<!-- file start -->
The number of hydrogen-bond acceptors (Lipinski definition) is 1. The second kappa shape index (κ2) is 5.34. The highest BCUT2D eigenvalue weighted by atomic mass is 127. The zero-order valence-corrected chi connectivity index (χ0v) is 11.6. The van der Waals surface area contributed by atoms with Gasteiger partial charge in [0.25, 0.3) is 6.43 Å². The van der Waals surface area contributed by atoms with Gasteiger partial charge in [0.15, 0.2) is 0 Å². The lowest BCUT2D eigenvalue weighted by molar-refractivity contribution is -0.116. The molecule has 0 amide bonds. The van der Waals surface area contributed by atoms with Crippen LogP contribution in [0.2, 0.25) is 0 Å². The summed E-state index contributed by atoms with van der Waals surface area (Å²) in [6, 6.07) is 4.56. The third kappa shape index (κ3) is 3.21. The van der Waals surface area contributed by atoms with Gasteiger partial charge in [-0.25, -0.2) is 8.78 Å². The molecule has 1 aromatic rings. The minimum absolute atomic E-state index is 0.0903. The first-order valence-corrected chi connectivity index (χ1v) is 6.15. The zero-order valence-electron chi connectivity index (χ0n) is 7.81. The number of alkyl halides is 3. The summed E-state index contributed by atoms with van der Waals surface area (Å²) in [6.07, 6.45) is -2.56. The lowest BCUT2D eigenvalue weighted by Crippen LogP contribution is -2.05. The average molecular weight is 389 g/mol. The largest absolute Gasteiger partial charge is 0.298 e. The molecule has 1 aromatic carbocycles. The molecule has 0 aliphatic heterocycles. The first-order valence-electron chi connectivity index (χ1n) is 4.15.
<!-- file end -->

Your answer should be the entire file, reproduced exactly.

The number of hydrogen-bond acceptors (Lipinski definition) is 1. The second kappa shape index (κ2) is 5.34. The highest BCUT2D eigenvalue weighted by atomic mass is 127. The zero-order valence-corrected chi connectivity index (χ0v) is 11.6. The van der Waals surface area contributed by atoms with Gasteiger partial charge in [0.25, 0.3) is 6.43 Å². The van der Waals surface area contributed by atoms with Gasteiger partial charge in [0.15, 0.2) is 0 Å². The lowest BCUT2D eigenvalue weighted by molar-refractivity contribution is -0.116. The molecule has 0 amide bonds. The van der Waals surface area contributed by atoms with Crippen LogP contribution in [0.2, 0.25) is 0 Å². The summed E-state index contributed by atoms with van der Waals surface area (Å²) in [6, 6.07) is 4.56. The third kappa shape index (κ3) is 3.21. The van der Waals surface area contributed by atoms with Gasteiger partial charge in [-0.25, -0.2) is 8.78 Å². The molecule has 1 aromatic rings. The minimum absolute atomic E-state index is 0.0903. The first-order valence-corrected chi connectivity index (χ1v) is 6.15. The zero-order valence-electron chi connectivity index (χ0n) is 7.81. The number of alkyl halides is 3. The summed E-state index contributed by atoms with van der Waals surface area (Å²) in [6.07, 6.45) is -2.56. The lowest BCUT2D eigenvalue weighted by Crippen LogP contribution is -2.05. The average molecular weight is 389 g/mol. The largest absolute Gasteiger partial charge is 0.298 e. The molecule has 1 aromatic carbocycles. The molecule has 0 aliphatic heterocycles. The first-order valence-electron chi connectivity index (χ1n) is 4.15.